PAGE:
There weren’t too many clouds, there wasn’t much of a chance of rain that day, but the weather was chilly for August. I made good speed after crossing NICE road and reached Bidadi well before 8. I finished a quick thatte idli-vada breakfast there and was off by 8 AM. The advantage the bike has is that bad traffic is a lot less stressful and I was turning left after Maddur well before 9 AM. Malavalli was reached in 20 minutes and I turned right after Malavalli’s junction, but just before reaching the junction where the road from Kanakapura reaches Malavalli. I stopped after a few kilometres near a huge lake for a break of 5-10 minutes. This was the Marehalli Kere. The road after this was peaceful with hardly any traffic. There was the odd pothole or patchwork, but bikes register them a lot less than cars, the effort needed to avoid them is much lighter.

Purigali was reached and I took a right onto the Belakavadi-T. Narasipura road towards T Narasipura. This road was pristine with hardly any traffic. I was at Narasipura before 10, which felt like a good deal, and I hadn’t rushed either. I went down to the Agastheshwara Temple, which looked really old, but was closed. There was a path leading behind it which took me to some steps and down those steps was the river. In fact, there were two rivers – the Kaveri and the Kabini – merging into one. The name T Narasipura expands to Thirumakudalu Narasipura. The Thirumakudalu is from Sanskrit – Trimakuta. There are apparently three rivers having a confluence here – the Kaveri, the Kabini and a third, a lake called Spatika, which is considered mythical or might have existed in earlier times.

Some of the lower steps were slushy suggesting that the water level was much higher the past few days. They had apparently reduced the flow a tad from that day. There were a couple of men bathing, and I had to wait for them to finish before trying to do videos. Keeping the blog family friendly.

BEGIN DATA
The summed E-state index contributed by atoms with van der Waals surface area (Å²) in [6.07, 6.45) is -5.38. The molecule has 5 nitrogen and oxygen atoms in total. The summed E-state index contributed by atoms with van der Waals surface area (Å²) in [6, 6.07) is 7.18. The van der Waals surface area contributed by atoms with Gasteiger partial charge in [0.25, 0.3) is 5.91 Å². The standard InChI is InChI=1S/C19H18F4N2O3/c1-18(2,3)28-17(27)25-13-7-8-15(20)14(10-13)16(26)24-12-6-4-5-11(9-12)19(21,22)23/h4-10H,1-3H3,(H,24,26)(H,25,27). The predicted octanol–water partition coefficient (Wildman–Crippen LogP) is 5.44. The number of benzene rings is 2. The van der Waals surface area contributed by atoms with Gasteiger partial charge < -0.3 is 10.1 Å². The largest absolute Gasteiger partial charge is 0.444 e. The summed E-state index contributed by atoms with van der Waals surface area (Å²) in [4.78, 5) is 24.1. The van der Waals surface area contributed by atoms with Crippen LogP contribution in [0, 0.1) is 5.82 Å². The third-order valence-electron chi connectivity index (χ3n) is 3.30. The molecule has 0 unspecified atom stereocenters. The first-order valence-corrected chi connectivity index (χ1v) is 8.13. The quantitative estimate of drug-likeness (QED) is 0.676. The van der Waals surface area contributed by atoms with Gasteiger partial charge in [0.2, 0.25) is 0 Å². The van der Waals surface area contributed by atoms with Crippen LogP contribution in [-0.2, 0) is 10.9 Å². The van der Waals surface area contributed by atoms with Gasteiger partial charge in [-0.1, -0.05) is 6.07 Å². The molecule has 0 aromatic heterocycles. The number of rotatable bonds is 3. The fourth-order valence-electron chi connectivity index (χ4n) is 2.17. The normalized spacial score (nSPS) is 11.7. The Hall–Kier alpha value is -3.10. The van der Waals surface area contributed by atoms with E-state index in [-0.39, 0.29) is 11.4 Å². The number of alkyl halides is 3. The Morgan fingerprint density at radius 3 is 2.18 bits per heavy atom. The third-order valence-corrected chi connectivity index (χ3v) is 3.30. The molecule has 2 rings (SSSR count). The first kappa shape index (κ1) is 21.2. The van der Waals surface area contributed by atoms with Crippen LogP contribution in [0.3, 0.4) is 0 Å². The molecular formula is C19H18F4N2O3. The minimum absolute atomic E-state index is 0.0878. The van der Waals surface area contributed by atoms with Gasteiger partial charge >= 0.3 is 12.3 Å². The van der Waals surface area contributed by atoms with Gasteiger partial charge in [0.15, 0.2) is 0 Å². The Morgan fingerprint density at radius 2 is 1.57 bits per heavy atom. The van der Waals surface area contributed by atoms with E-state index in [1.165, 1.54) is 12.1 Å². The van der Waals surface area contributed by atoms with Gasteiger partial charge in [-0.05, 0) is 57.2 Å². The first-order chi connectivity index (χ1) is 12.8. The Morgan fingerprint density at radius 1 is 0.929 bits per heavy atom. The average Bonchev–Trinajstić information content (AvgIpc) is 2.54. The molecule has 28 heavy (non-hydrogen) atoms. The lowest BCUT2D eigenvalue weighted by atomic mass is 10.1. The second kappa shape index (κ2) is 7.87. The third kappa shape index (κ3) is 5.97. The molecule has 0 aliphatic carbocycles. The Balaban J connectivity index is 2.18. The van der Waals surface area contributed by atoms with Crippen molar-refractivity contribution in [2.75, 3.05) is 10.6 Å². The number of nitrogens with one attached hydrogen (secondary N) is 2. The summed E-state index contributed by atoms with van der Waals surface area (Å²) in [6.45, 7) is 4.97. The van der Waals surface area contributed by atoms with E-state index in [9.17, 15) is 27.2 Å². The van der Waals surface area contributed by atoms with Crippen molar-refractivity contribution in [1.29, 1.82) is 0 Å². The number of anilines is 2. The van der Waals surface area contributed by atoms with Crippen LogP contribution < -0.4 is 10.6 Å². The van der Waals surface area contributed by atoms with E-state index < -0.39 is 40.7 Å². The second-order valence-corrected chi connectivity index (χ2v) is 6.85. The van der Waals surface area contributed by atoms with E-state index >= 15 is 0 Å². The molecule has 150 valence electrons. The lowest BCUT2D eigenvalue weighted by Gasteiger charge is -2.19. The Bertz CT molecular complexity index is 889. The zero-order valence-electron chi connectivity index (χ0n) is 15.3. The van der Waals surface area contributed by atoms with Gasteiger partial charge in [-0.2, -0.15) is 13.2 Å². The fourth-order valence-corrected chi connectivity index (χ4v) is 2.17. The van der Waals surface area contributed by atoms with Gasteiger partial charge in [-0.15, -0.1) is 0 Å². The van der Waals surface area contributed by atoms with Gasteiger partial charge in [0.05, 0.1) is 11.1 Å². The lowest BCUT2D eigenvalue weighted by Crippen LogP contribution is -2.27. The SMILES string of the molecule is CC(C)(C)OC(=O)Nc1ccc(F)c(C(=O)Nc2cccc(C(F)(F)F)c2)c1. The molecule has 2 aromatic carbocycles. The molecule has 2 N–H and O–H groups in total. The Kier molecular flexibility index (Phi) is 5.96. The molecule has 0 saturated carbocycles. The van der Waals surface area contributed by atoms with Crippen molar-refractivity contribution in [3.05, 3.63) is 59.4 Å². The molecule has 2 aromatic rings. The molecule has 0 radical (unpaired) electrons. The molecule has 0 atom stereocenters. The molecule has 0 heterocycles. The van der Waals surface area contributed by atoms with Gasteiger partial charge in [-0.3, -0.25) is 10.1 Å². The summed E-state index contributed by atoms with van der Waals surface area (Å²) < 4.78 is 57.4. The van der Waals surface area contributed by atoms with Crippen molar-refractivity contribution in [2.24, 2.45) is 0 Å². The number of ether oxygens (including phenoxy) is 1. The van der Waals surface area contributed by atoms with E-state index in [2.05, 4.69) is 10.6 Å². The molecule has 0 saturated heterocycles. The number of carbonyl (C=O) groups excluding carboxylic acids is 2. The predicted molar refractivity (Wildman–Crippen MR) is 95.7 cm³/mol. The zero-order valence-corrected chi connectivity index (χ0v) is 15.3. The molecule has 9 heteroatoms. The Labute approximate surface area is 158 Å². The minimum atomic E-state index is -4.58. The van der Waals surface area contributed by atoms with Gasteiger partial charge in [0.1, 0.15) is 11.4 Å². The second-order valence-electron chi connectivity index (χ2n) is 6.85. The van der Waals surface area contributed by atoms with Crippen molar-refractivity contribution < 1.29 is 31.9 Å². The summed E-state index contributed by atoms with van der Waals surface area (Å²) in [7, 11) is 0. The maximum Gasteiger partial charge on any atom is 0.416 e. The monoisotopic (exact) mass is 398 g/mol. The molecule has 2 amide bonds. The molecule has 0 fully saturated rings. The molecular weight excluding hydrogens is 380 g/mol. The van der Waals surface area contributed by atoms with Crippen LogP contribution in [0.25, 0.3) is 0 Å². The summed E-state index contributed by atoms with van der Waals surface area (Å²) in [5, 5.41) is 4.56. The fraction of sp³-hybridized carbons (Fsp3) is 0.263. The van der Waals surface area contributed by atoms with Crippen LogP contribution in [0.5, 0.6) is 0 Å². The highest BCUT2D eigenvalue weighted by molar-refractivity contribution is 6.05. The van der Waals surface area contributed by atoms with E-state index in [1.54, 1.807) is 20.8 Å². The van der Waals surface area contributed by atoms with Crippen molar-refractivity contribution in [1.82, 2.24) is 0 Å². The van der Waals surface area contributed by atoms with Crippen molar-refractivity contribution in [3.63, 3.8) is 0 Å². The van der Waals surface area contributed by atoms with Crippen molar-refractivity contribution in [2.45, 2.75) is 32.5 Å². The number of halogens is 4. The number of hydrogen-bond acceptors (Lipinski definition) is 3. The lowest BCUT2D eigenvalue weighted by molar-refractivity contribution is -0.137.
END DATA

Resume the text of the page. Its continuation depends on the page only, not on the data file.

Kabini coming in from my right, then I pan to the joined rivers and pan to my left where the Kaveri is flowing from.

Continue reading “Day ride: T Narasipura and Gaganachukki”

K Gudi stories – a Bazooka, a treeshrew and birds

“We start at 3:45” said the manager as we were about to leave for our rooms after checking in. The month of May having more daylight meant that afternoon safaris started later than in Winter.

At 3:45 as we hung around the waiting area to have our jeeps announced, A came over with “Guess who else’s here?”, and nodded towards a jeep. And seated there with his wife was someone we knew from, rather had come across in, Kabini, a bazooka – the worst kind. On his bio on social media sites he calls himself as “wild cat tracker”, not just a “photographer”. K Gudi does not have that many wild cats to track, at least not that many in the only zone allowed for safaris. The naturalist once gave his formula – 1.5-1.75 hours of birding and 15-30 mins of mammals at the end. It’s that skewed. Maybe he’s here for his birding? We hoped for the best, the best being not being in the same jeep as him. But going by past experiences and the group sizes that we could see, we knew the inevitable, that we’d be allocated to the same jeep, and that’s exactly what happened.